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f1: Design of dPPR proteins with RNA-recognition specificity.(a) Sequence of dPPR motif containing 35 amino acids. The secondary structural elements of a typical PPR motif are shown above. PPR codes comprising two residues located at the 5th and 35th positions are labelled in distinct colours (‘ND', ‘NS', ‘SN' and ‘TD', which recognize uracil, cytosine, adenine and guanine, respectively, are coloured green, lilac, yellow and cyan, respectively). Single-letter abbreviations for the amino acid residues are as follows: A, Ala; C, Cys; D, Asp; E, Glu; F, Phe; G, Gly; I, Ile; K, Lys; L, Leu; M, Met; N, Asn; P, Pro; S, Ser; T, Thr; V, Val and Y, Tyr. (b) Schematic representation of dPPR-U10, dPPR-U8C2, dPPR-U8A2 and dPPR-U8G2, and their targeting of specific RNA sequences. The shaded binary amino acids indicate PPR repeats with different codes. The NTD and CTD are from native PPR10. (c) Specific RNA target binding of dPPRs. In the RNA EMSA, 50 nM purified dPPRs were mixed with 2 nM 32P-labelled RNA, respectively. The sequence of the RNA probe is listed below each panel. Fig. 1a is reprinted from, Shen et al.28 with permission from Elsevier.

Mentions: On the basis of previous investigation28, we used dPPR scaffolds with four different codes: ND, NS, SN and TD (Fig. 1a). Each of the dPPR repeat scaffolds contains 35 amino acids, and those at positions 5 and 35 are referred to as PPR code amino acids. Parts of PPR10 from Z. mays were fused onto the amino and carboxyl termini of a series of tandem dPPR repeats as amino-terminal domain (NTD) and carboxyl-terminal domain (CTD), to enhance the solubility of the engineered protein (Fig. 1b and Supplementary Fig. 1). To verify the RNA selectivity, the dPPR proteins dPPR-U8N2 (in which N indicates any nucleotide) comprising 10 dPPR repeats with different 5th and 6th repeats with different PPR codes were constructed and purified to homogeneity. Each of the four dPPR-U8N2 proteins specifically bound to its respective target ssRNA with a dissociation constant of ∼20 –75 nM, as estimated on the basis of the results of electrophoretic mobility shift assay (EMSA) (Fig. 1c; Supplementary Fig. 2 and Supplementary Table 1). The substitution of any target RNA base with another led to a notable reduction in or complete abrogation of dPPR-U8N2 binding (Fig. 1c and Supplementary Fig. 2). For instance, the substitution of cytosine at positions 5 and 6 with the pyrimidine uracil or the purines adenine and guanine resulted in the dissociation of the dPPR–RNA complex.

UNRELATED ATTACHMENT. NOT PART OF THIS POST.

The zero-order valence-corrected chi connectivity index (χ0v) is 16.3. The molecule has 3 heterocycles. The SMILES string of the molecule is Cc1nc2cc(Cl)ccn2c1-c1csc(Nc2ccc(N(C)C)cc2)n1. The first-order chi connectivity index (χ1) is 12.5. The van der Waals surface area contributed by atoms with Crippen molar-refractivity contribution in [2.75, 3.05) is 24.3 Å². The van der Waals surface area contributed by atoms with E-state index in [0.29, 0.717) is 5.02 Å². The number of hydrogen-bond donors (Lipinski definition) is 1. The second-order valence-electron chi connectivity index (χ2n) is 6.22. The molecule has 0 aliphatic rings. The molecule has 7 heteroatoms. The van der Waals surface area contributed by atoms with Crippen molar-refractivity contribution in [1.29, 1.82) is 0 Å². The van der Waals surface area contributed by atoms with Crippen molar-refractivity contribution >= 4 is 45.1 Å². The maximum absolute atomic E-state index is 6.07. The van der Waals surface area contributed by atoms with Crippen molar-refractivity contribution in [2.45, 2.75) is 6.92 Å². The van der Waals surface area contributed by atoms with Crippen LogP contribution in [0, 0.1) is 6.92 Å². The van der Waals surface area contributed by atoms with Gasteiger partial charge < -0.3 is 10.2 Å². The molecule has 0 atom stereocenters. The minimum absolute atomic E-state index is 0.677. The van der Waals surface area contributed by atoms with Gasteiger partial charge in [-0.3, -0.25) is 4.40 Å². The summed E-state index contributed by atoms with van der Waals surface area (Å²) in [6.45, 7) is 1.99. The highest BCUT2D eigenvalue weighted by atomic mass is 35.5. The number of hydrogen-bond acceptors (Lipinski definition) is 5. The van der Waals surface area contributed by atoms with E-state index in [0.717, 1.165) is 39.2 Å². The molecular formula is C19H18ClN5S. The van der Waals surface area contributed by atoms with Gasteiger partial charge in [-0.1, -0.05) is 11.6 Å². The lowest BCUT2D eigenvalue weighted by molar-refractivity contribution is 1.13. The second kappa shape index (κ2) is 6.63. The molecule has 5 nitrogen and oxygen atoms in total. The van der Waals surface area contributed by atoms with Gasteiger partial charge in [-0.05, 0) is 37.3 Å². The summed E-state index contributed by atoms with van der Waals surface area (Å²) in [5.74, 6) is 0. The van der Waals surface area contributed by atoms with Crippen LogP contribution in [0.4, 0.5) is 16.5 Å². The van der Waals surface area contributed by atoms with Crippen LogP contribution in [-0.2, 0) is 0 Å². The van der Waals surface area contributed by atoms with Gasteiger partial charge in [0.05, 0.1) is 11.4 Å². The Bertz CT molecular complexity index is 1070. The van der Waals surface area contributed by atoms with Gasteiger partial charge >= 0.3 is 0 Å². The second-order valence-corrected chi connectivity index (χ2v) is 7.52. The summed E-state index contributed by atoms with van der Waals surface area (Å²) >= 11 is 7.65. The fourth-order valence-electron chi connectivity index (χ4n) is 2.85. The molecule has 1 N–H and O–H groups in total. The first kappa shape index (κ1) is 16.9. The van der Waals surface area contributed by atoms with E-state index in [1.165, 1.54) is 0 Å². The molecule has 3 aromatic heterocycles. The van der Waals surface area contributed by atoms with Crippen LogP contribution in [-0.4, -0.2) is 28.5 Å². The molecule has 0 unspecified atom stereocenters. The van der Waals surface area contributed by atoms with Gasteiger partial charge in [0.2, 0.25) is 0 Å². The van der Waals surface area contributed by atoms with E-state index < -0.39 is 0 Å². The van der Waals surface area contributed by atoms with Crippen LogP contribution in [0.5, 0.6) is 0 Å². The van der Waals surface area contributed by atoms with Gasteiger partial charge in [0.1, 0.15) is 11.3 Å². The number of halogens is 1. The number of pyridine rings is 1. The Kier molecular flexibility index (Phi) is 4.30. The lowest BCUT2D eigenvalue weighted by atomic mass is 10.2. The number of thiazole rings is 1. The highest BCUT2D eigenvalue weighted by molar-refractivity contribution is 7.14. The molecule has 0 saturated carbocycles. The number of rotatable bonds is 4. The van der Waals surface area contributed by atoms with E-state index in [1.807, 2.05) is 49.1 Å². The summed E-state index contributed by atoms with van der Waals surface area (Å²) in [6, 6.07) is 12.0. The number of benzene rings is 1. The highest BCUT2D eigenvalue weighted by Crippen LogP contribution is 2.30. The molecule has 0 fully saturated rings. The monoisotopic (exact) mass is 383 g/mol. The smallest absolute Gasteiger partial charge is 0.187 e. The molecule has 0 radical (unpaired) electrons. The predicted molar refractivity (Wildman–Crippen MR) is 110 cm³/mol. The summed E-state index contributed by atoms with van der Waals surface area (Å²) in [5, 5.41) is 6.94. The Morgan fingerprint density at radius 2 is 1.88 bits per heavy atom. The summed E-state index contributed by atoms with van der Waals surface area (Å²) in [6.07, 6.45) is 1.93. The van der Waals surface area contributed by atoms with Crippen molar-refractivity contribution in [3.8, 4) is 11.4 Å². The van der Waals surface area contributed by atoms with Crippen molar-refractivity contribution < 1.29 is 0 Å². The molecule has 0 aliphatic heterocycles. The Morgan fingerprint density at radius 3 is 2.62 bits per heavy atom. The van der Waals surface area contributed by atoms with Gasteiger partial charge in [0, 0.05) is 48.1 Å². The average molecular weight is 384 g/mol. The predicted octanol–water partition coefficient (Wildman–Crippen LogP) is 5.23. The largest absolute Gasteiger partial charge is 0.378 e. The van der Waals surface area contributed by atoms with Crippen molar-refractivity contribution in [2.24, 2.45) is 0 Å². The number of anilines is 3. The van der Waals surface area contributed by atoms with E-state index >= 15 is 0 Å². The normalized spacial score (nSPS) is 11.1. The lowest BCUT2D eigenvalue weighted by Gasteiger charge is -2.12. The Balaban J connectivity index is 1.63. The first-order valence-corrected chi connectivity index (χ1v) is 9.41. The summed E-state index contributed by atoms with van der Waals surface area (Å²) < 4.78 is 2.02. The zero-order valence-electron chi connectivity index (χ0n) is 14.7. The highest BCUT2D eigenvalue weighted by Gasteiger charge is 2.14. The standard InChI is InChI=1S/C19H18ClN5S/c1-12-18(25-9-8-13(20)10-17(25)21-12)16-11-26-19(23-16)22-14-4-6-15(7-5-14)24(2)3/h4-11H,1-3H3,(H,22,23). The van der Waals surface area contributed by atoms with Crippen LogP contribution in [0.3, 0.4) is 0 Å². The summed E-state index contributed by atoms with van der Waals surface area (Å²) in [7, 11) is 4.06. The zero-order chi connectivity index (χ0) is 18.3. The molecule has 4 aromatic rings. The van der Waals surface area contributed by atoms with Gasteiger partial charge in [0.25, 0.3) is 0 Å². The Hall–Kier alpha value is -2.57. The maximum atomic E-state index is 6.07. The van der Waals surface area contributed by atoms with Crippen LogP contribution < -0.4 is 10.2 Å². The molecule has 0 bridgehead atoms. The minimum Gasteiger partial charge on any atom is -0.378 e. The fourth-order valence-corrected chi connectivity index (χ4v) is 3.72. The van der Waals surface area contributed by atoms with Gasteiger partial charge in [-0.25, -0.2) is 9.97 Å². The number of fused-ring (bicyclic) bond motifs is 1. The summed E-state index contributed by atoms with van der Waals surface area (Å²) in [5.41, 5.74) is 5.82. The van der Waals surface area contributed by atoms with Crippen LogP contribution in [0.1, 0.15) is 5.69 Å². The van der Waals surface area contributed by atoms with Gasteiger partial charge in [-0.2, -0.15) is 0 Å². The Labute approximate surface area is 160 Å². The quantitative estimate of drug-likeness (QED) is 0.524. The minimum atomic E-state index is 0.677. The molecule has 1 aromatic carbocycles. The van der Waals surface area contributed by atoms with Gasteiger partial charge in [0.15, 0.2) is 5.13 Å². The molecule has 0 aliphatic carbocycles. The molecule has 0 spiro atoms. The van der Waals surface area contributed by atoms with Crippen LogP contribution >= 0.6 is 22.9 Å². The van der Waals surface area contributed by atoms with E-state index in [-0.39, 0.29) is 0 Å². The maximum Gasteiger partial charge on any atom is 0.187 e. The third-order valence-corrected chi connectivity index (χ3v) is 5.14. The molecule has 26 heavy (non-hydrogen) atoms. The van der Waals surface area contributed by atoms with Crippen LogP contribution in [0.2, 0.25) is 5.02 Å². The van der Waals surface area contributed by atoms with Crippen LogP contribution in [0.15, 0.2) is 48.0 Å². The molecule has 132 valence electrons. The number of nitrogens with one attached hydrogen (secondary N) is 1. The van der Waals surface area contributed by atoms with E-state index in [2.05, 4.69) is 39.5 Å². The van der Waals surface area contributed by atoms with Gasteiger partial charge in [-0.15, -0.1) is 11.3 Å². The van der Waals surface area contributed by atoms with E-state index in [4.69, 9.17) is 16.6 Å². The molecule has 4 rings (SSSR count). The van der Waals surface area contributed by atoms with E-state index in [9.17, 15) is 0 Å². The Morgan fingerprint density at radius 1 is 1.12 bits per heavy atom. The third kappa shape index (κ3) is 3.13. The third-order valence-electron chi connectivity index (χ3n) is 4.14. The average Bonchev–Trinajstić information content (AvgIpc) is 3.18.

Structural basis for specific single-stranded RNA recognition by designer pentatricopeptide repeat proteins.

Shen C, Zhang D, Guan Z, Liu Y, Yang Z, Yang Y, Wang X, Wang Q, Zhang Q, Fan S, Zou T, Yin P - Nat Commun (2016)